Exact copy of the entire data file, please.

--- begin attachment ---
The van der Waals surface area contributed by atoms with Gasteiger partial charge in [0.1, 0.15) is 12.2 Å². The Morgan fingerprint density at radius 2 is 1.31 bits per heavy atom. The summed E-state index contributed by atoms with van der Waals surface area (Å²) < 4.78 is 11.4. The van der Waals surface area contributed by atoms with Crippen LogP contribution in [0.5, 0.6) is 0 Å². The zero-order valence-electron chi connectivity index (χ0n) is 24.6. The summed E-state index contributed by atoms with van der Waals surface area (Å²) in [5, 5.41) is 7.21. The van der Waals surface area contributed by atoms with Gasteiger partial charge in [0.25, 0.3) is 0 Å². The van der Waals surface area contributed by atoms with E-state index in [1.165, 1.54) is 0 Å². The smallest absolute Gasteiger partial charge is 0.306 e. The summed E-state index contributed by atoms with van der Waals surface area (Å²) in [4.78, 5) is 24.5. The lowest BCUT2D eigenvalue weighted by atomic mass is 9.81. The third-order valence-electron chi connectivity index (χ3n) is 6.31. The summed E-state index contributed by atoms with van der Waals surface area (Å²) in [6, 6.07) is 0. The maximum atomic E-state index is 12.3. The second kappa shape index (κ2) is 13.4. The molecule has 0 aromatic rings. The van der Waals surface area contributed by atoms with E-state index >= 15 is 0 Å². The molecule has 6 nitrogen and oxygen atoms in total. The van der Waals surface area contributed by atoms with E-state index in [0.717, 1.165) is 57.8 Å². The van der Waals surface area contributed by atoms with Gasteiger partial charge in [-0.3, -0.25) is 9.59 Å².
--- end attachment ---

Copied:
The van der Waals surface area contributed by atoms with Gasteiger partial charge in [0.1, 0.15) is 12.2 Å². The Morgan fingerprint density at radius 2 is 1.31 bits per heavy atom. The summed E-state index contributed by atoms with van der Waals surface area (Å²) < 4.78 is 11.4. The van der Waals surface area contributed by atoms with Crippen LogP contribution in [0.5, 0.6) is 0 Å². The zero-order valence-electron chi connectivity index (χ0n) is 24.6. The summed E-state index contributed by atoms with van der Waals surface area (Å²) in [5, 5.41) is 7.21. The van der Waals surface area contributed by atoms with Gasteiger partial charge in [0.25, 0.3) is 0 Å². The van der Waals surface area contributed by atoms with E-state index in [1.165, 1.54) is 0 Å². The smallest absolute Gasteiger partial charge is 0.306 e. The summed E-state index contributed by atoms with van der Waals surface area (Å²) in [4.78, 5) is 24.5. The lowest BCUT2D eigenvalue weighted by atomic mass is 9.81. The third-order valence-electron chi connectivity index (χ3n) is 6.31. The summed E-state index contributed by atoms with van der Waals surface area (Å²) in [6, 6.07) is 0. The maximum atomic E-state index is 12.3. The second kappa shape index (κ2) is 13.4. The molecule has 0 aromatic rings. The van der Waals surface area contributed by atoms with E-state index >= 15 is 0 Å². The molecule has 6 nitrogen and oxygen atoms in total. The van der Waals surface area contributed by atoms with E-state index in [0.717, 1.165) is 57.8 Å². The van der Waals surface area contributed by atoms with Gasteiger partial charge in [-0.3, -0.25) is 9.59 Å².